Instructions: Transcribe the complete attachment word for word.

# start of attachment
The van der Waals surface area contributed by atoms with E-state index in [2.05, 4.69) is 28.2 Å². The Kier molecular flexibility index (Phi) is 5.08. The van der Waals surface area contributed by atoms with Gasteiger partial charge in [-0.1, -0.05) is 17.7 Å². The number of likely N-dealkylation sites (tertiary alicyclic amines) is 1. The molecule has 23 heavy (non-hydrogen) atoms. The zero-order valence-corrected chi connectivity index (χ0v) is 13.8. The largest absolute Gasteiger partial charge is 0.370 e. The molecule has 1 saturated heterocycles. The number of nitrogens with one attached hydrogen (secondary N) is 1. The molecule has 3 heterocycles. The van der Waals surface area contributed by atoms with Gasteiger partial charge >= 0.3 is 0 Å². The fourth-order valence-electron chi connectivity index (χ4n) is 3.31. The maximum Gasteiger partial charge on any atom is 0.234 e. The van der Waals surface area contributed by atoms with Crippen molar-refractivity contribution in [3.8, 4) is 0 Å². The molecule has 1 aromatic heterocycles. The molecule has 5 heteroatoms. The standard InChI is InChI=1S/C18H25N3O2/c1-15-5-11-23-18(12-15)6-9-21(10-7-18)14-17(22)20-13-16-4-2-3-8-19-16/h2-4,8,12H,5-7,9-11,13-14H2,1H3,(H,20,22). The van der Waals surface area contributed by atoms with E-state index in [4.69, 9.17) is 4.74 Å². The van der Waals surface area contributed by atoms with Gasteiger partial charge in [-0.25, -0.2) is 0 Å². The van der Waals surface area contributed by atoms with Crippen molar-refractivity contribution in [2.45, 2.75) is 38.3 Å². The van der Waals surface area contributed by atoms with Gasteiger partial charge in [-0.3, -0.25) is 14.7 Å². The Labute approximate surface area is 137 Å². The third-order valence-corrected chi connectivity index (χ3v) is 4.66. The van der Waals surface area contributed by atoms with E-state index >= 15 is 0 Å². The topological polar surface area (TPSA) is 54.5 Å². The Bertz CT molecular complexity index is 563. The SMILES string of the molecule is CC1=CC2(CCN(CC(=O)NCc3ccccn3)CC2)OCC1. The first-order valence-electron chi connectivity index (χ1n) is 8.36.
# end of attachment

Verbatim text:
The van der Waals surface area contributed by atoms with E-state index in [2.05, 4.69) is 28.2 Å². The Kier molecular flexibility index (Phi) is 5.08. The van der Waals surface area contributed by atoms with Gasteiger partial charge in [-0.1, -0.05) is 17.7 Å². The number of likely N-dealkylation sites (tertiary alicyclic amines) is 1. The molecule has 23 heavy (non-hydrogen) atoms. The zero-order valence-corrected chi connectivity index (χ0v) is 13.8. The largest absolute Gasteiger partial charge is 0.370 e. The molecule has 1 saturated heterocycles. The number of nitrogens with one attached hydrogen (secondary N) is 1. The molecule has 3 heterocycles. The van der Waals surface area contributed by atoms with Gasteiger partial charge >= 0.3 is 0 Å². The fourth-order valence-electron chi connectivity index (χ4n) is 3.31. The maximum Gasteiger partial charge on any atom is 0.234 e. The van der Waals surface area contributed by atoms with Crippen molar-refractivity contribution in [3.8, 4) is 0 Å². The molecule has 1 aromatic heterocycles. The molecule has 5 heteroatoms. The standard InChI is InChI=1S/C18H25N3O2/c1-15-5-11-23-18(12-15)6-9-21(10-7-18)14-17(22)20-13-16-4-2-3-8-19-16/h2-4,8,12H,5-7,9-11,13-14H2,1H3,(H,20,22). The van der Waals surface area contributed by atoms with E-state index in [4.69, 9.17) is 4.74 Å². The van der Waals surface area contributed by atoms with Gasteiger partial charge in [-0.25, -0.2) is 0 Å². The van der Waals surface area contributed by atoms with Crippen molar-refractivity contribution in [2.45, 2.75) is 38.3 Å². The van der Waals surface area contributed by atoms with Gasteiger partial charge in [-0.3, -0.25) is 14.7 Å². The Labute approximate surface area is 137 Å². The third-order valence-corrected chi connectivity index (χ3v) is 4.66. The van der Waals surface area contributed by atoms with E-state index >= 15 is 0 Å². The topological polar surface area (TPSA) is 54.5 Å². The Bertz CT molecular complexity index is 563. The SMILES string of the molecule is CC1=CC2(CCN(CC(=O)NCc3ccccn3)CC2)OCC1. The first-order valence-electron chi connectivity index (χ1n) is 8.36.